In the 1960s, the beloved Pike Place Market looked doomed.  The mayor, City Council and large segments of the business community supported plans to demolish it to build a hockey arena. A group of citizens pushed back, however, and in 1971 the market was declared a historic district.  Now it’s the pulsing heart of the city and the most iconic symbol of Seattle.  An entire food district with specialty shops and restaurants has grown up on the surrounding streets.

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Pike Place Market is the pulsing heart of Seattle.

While St. Paul boasts a farmer’s market befitting the agricultural bounty of our Midwest, the Minneapolis Farmers’ Market — hidden in the shadow of a freeway — is a missed opportunity.  It could be improved through better connections to local farmers and to the rest of the city.  Both the Minneapolis and St. Paul markets need to become year-round affairs, a move that some day would look as brilliant to us as saving Pike Place Market does to Seattleites today. 

7. Create a conservation district

The Capitol Hill neighborhood in Seattle is historic, but not in the way you’d expect. First there’s no Capitol, that’s 60 miles away in Olympia. As Seattle’s longtime countercultural mecca, the historical ambience here is more funky than pristine — think a tavern where grunge bands Nirvana and Pearl Jam hung out rather than painstakingly restored Victorian houses.

That’s no reason the neighborhood’s character should be simply wiped away, says Mark Huppert, a real-estate developer who is now senior director of the Preservation Green Lab, a research-and-development team of the National Trust for Historic Preservation based in Seattle. Local preservation activists pushed to enact an innovative tool known as a “conservation overlay.”

Conservation districts offer different protections from historic districts, focusing more on maintaining overall character and less on particular buildings. “The goal is not to stop development, but to help think differently about the historic resources here. Growth is going to come here regardless — but we want some protections in place,” Huppert says

Minneapolis is currently debating a proposal to create conservation districts, which some people worry will become an impediment to density. The experience in Seattle shows that such regulations don’t necessarily obstruct development, but actually aid it by reassuring people that new projects will fit in with old neighborhoods.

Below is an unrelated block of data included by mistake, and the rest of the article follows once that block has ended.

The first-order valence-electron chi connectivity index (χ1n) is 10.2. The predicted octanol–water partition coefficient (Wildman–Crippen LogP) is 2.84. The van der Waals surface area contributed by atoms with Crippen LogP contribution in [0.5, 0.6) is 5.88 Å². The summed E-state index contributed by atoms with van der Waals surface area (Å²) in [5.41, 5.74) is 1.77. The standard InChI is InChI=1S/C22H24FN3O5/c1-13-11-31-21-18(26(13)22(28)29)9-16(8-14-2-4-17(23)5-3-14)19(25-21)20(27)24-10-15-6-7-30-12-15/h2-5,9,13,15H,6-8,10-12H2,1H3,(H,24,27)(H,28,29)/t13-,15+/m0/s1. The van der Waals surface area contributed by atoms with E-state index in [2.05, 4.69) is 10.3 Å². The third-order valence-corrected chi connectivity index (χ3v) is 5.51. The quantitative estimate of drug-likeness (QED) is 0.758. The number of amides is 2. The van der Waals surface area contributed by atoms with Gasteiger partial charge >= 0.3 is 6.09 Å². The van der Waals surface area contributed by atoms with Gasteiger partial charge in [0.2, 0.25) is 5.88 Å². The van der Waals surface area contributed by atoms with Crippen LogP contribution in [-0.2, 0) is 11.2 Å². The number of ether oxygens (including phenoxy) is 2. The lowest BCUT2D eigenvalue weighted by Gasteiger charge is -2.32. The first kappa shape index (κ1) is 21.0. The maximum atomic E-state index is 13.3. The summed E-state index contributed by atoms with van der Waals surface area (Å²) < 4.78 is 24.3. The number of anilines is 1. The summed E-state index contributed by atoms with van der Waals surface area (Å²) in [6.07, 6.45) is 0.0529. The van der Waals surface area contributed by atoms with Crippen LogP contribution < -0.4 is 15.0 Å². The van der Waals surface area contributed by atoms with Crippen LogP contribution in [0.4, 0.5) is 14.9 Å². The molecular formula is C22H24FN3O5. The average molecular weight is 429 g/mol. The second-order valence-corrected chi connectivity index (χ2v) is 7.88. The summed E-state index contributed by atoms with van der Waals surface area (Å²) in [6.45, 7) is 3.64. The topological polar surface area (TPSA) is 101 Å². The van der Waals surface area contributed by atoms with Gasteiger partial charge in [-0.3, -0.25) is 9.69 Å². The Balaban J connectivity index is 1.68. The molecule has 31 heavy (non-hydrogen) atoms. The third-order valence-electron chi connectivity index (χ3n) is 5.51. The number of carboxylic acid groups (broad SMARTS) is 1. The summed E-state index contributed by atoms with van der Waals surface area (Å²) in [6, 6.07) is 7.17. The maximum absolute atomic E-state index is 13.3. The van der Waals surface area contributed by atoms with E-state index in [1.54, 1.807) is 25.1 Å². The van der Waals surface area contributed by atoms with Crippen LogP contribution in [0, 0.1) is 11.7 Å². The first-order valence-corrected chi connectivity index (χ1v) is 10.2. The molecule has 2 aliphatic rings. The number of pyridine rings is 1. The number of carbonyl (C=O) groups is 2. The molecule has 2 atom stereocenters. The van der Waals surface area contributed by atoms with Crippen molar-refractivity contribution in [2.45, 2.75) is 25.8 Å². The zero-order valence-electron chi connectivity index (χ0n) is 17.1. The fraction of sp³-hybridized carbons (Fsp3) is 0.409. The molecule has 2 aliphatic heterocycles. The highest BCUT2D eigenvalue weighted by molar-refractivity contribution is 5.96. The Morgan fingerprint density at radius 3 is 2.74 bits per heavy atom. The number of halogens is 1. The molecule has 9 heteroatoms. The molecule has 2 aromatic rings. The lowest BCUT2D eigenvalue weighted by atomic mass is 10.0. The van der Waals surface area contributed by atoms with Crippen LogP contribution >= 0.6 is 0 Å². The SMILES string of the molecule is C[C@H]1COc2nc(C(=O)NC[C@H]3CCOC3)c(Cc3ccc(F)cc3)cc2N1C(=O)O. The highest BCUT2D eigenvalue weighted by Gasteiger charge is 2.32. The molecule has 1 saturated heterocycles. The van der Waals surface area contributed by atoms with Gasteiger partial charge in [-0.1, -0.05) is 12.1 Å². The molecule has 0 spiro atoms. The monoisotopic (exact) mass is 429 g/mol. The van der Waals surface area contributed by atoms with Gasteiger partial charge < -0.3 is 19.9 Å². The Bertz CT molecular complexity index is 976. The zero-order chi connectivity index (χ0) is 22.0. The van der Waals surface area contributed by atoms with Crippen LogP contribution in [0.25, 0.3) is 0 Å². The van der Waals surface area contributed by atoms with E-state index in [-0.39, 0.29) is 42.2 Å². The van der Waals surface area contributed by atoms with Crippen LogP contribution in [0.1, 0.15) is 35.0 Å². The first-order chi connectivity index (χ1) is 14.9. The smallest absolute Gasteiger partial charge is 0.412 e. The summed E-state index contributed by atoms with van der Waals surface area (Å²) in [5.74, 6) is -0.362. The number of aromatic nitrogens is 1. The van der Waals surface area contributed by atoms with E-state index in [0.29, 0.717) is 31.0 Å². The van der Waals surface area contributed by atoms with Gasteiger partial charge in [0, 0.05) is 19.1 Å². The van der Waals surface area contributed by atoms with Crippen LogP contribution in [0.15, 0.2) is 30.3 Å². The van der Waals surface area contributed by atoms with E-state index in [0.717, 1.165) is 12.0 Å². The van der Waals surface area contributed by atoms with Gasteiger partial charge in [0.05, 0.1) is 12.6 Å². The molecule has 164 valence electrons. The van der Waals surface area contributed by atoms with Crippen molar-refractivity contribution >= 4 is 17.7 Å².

8. Take the ‘sub’ out of suburb

Bellevue (pop. 122,000), once a bedroom burg for commuters, is making moves to become a city in its own right. A downtown district with gleaming office towers, high-rise condos, high-speed bus service and hearty nightlife rises like the Emerald City out of a tangle of subdivisions and strip malls. Confirmed urban partisans might scoff at the chain stores and 5-lane roads, but everyone else seems to appreciate an opportunity for street life and pizzazz, if only for a few blocks.

9. Reinvent the mall as a community center

Downtown is not the only surprising spot in Bellevue. Crossroads, a 1970s-era shopping mall, has reinvented itself as something approaching a town center. 

You notice something different about this mall immediately. Businesses have grown up in the parking lot — a veterinarian office, cupcake shop, movie theaters — connected to the main mall with crosswalks, as if these traffic lanes were downtown streets. All the outlets in the food court — Korean BBQ, Mexican, sushi, Middle Eastern, pizza — are local restaurateurs, not fast-food chains. 

There’s an Old Navy, Jo-Ann’s Fabrics and Pier One, of course, but also a grocery store, a used book store, public library and branch of City Hall, where business can be conducted in Spanish, Chinese, Bengali. Hindi and Urdu. This is not your mother’s mall. The lesson here is that to survive, shopping centers must become places to do many things besides shopping. 

Friday: What we can learn from Toronto.